LEARNING FIRST-HAND THE POWER OF COMING TOGETHER TO GET THINGS DONE, AS LYME PATIENTS AND ADVOCATES JOINED TOGETHER IN WASHINGTON, D.C. TO LOBBY FOR LYME DISEASE RESEARCH AND AWARENESS
March 9, 2020
by Sara Tyghter, Director of Education and Outreach, GLA (pictured with HHS Deputy Secretary Eric Hargan)
As I traveled to the Center for Lyme Action’s (CLA) first Washington, D.C. “Fly In” last month, I wasn’t sure what to expect. I knew CLA, a new advocacy group focused on lobbying at the federal level, had organized a two-day program (Feb. 11-12) and that Lyme advocates would be converging on the nation’s capital to make their voices heard. But I had never done any lobbying before.
Any feelings of apprehension quickly disappeared as I joined with 60 advocates from across the country who were in D.C. to tell their Congressional representatives why federal funding to grow Lyme and other tick-borne disease programs is urgently needed. More specifically, we wanted to ensure that they maintain their strong commitment to the Kay Hagan Tick Act. Signed into law in December 2019, the Tick Act represents critical federal support for researchers as well as millions of people suffering from Lyme disease; it still requires funding ($150 million over five years) and there is no guarantee these monies will be appropriated.
It was rewarding meeting with those representing other Lyme organizations, or who were there on their own because they are passionately committed to ensuring Lyme disease research receives the attention it deserves. I was delighted to finally meet with six Global Lyme Alliance volunteers who are committed to raising Lyme disease awareness in their communities; these were GLA Education Ambassadors Mark Liberto and his wife, BreAnna (Pennsylvania), Jen Kenley and her mom Wendy Crane (Tennessee), Melinda Sander (Missouri), and Peer to Peer Mentor Kiki Penn (Florida). In addition, GLA supporters Alex and Lynda Moresco (Illinois) were also there to lobby their local officials.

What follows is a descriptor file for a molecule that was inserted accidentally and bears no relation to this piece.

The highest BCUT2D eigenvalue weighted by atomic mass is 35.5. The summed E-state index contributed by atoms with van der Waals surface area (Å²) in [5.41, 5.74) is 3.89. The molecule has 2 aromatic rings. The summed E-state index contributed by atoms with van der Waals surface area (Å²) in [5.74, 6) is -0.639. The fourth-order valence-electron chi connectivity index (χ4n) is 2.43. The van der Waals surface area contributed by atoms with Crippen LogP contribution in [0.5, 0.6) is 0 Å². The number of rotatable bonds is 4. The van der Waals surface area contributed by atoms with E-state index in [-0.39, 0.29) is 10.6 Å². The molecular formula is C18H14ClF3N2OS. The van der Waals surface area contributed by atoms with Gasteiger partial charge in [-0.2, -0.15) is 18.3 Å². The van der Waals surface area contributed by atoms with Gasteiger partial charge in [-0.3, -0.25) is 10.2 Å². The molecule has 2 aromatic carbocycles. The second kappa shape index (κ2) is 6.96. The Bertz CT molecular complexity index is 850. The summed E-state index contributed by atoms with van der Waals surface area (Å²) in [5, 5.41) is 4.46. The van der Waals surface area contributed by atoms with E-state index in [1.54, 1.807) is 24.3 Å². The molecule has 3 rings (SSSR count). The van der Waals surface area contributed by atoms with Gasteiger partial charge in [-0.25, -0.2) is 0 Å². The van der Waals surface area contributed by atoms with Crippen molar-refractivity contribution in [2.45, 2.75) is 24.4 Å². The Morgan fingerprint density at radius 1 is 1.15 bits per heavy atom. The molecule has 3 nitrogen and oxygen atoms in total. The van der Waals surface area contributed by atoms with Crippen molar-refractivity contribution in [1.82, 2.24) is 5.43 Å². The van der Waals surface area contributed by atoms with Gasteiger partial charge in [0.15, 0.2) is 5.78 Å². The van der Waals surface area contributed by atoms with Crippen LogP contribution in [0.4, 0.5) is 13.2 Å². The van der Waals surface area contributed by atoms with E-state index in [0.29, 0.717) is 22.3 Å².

After arriving, we all went to the Capitol for training and later to attend an awards dinner honoring Sen. Susan Collins (R-ME) and others who have sponsored and supported legislation for Lyme disease. Others receiving awards were Senator Tina Smith (D-Minnesota), Congressman Chris Smith (R-New Jersey) and Congresswoman Anna Eshoo(D-California).
The second day was devoted to meeting Senators and Congressional representatives, though most of us met with their staff members. CLA had supplied us with talking points and information packets for distribution. We went to meetings in various Senate office buildings and the Capitol wearing distinctive bright green neck scarfs we all had been given. (I learned that such colored identifiers are being used these days by grassroots lobbying efforts). After two days I looked at my Fitbit and saw I’d walked eight miles.
I along with another advocate from Connecticut met with three state offices representing our state of Connecticut—the legislative correspondent for Sen. Christopher Murphy, and legislative assistants for Sen. Richard Blumenthal and Congressman Jim Himes. At all of our meetings I was impressed by the level of knowledge regarding risks associated with contracting Lyme disease as well as the long-term complications that people living with the illness may experience. The representatives were empathetic and truly wanted to understand the overall impact of the disease on patients and their families—not just in terms of physical health, but finances and emotions as well. I walked away from each meeting feeling confident that our lobbying efforts were well received. Our meetings were truly rewarding because every office representative we met with possessed a long-standing commitment to the Lyme community, and knew the importance of allocating the funds to support the Kay Hagan Tick Act and other Lyme-related projects.
After my two days there, I felt energized and more determined than ever to spread the message that federal funds for Lyme and other tick-borne diseases must be fully committed if we are to protect the long-term health of an increasingly vulnerable segment of Americans. It was truly a worthwhile endeavor and I’m proud to have been a part of this effort. As Senator Collins said, “we must knockout these devastating diseases.” Lobbying was new to me, but I am ready to continue the fight!